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There was a question on my final exam, but I could not get a point. I really want to know the right answer.

Question is:

Suppose a cryptosystem has perfect secrecy. Prove that H(P|C) = H(P)

H(P|C) is conditional entropy.

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  • $\begingroup$ Which definition of perfect secrecy did you learn? $\endgroup$ – SEJPM Jul 29 '18 at 17:23
  • $\begingroup$ We learnt: A cryptosystem has perfect secrecy if the ciphertext provides no information about the plaintext, i.e., Pr[P = p j C = c] = Pr[P = p] for all p E P, c E C. Examples: The Shift Cipher has perfect secrecy if it is used for a single-character message, and each key is equally probable. More generally, the Vernam and Vigenere ciphers have perfect secrecy if the key is as long as the message, and each key is equally probable and Shanon's Theorem. $\endgroup$ – M.J.Watson Jul 29 '18 at 19:26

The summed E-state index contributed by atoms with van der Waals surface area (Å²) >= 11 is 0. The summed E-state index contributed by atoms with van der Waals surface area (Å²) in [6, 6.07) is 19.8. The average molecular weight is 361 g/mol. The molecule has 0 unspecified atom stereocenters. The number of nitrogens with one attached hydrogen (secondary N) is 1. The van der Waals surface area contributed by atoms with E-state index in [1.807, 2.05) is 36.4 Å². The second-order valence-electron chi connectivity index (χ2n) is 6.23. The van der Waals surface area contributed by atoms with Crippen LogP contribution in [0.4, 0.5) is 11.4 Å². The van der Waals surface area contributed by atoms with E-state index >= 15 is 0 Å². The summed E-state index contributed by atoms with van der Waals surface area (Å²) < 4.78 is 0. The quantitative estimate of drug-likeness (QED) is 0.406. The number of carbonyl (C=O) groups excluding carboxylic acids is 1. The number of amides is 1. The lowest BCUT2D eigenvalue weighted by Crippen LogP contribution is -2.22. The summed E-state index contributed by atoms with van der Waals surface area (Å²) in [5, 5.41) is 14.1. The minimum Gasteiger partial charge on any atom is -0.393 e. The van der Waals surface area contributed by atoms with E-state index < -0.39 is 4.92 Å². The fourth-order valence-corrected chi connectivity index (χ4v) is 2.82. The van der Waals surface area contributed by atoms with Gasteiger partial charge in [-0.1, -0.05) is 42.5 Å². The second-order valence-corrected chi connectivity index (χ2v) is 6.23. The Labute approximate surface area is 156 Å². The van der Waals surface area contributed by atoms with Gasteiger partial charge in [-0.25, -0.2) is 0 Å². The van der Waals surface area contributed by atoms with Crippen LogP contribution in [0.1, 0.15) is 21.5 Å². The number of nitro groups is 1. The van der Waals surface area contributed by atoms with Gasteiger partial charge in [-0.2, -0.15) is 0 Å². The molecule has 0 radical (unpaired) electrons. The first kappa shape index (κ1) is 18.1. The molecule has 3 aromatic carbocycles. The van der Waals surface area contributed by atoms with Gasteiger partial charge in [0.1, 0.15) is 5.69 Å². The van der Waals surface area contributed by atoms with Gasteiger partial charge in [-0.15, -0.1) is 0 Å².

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Mathematically, this is expressed as H(P)=H(P|C), where H(P) is the entropy of the plaintext and H(P|C) is the conditional entropy of the plaintext given the ciphertext C. This implies that for every message P and corresponding ciphertext C, there must be at least one key K that binds them. Mathematically speaking, this means |K| >=|C| >= |P|. In other words, if I need to be able to go from any plaintext in message space P to any cipher in cipher-space C (encryption) and from any cipher in cipher-space C to a plain text in message space P (decryption), I need at least|P|=|C| keys (all keys used with equal probability of 1/|K|to ensure perfect secrecy).

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